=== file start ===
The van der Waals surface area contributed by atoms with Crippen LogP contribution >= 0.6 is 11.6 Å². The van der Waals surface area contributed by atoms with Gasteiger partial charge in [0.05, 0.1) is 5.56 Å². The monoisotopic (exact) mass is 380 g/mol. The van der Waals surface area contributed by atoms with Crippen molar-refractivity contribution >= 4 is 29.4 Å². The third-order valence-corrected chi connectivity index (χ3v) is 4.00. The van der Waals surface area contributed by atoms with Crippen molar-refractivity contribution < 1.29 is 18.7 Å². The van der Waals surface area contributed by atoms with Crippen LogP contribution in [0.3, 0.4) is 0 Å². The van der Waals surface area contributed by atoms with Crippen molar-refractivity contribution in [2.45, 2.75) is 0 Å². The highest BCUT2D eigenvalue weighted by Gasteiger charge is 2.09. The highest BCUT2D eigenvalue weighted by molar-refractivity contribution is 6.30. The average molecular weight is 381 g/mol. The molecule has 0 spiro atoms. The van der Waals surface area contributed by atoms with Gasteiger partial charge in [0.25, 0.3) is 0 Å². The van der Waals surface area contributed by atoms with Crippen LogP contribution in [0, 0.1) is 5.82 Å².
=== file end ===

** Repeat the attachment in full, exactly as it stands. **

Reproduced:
The van der Waals surface area contributed by atoms with Crippen LogP contribution >= 0.6 is 11.6 Å². The van der Waals surface area contributed by atoms with Gasteiger partial charge in [0.05, 0.1) is 5.56 Å². The monoisotopic (exact) mass is 380 g/mol. The van der Waals surface area contributed by atoms with Crippen molar-refractivity contribution >= 4 is 29.4 Å². The third-order valence-corrected chi connectivity index (χ3v) is 4.00. The van der Waals surface area contributed by atoms with Crippen molar-refractivity contribution < 1.29 is 18.7 Å². The van der Waals surface area contributed by atoms with Crippen LogP contribution in [0.3, 0.4) is 0 Å². The van der Waals surface area contributed by atoms with Crippen molar-refractivity contribution in [2.45, 2.75) is 0 Å². The highest BCUT2D eigenvalue weighted by Gasteiger charge is 2.09. The highest BCUT2D eigenvalue weighted by molar-refractivity contribution is 6.30. The average molecular weight is 381 g/mol. The molecule has 0 spiro atoms. The van der Waals surface area contributed by atoms with Gasteiger partial charge in [0.25, 0.3) is 0 Å². The van der Waals surface area contributed by atoms with Crippen LogP contribution in [0, 0.1) is 5.82 Å².